Sisters of Salome
Winter 2002, Vol 78; No. 4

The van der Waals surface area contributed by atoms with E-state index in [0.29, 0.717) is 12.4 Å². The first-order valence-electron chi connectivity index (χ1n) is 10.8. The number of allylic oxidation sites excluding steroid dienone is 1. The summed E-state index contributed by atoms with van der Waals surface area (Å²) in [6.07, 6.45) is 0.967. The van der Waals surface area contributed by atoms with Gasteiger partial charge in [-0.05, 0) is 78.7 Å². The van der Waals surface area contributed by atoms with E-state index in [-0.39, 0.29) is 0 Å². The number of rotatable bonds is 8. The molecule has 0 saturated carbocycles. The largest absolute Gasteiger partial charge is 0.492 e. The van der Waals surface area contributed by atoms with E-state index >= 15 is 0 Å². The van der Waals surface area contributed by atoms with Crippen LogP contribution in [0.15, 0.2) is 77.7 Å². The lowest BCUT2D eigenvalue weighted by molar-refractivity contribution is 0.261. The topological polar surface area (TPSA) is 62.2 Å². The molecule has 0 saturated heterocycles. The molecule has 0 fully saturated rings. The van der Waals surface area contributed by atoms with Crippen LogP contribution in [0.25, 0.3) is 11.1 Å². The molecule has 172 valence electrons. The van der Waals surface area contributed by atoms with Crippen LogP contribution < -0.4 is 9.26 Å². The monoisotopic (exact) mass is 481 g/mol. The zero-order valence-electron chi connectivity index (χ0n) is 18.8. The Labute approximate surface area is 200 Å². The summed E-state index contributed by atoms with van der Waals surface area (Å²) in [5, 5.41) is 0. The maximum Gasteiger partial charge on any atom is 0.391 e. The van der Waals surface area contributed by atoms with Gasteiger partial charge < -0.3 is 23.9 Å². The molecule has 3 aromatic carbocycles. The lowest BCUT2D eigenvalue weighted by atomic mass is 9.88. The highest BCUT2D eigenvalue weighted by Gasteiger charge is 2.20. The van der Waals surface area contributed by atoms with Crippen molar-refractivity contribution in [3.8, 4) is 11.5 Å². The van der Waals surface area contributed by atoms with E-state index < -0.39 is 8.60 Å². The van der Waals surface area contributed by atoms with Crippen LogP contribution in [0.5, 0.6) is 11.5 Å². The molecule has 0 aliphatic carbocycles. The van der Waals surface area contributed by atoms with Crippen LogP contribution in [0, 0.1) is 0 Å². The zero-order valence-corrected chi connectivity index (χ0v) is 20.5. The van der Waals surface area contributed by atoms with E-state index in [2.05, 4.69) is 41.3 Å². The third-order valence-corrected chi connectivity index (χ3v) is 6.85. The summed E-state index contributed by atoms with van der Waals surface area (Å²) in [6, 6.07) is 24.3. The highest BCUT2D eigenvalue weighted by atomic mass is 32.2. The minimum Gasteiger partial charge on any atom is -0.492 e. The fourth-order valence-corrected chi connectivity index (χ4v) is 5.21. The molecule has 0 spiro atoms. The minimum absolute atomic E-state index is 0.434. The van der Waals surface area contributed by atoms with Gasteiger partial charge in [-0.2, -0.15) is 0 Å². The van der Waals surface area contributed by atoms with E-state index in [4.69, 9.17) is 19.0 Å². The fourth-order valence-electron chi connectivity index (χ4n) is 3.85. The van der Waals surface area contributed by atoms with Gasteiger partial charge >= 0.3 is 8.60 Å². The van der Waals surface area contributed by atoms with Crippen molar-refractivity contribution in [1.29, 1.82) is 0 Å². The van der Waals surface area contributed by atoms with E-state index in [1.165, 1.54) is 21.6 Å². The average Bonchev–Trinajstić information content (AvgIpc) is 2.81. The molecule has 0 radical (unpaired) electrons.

First the frame: this book breaks the Yale mold. No crusty academic tome, this daring, playful work reads like a trade book. The seductive and colorful authors photograph on the back flap surprises readers expecting a certain kind of product from Yale. Next the substance: this book traces the cultural influence of Oscar Wildes 1893 play Salome. The idea that the heroine of a Wilde play could induce free-thinking women at the beginning of the 20th-century to risk danger and wing their way through life holds real interest for scholars. Through chapters on Colette, Maud Allan, Mata Hari, and Ida Rubinstein -- crazy women of the day -- the author explores a fresh take on how, little by little, sisters started doing it for themselves. Defiantly throwing caution to the wind, the femme fatale has her way in these engaging vignettes.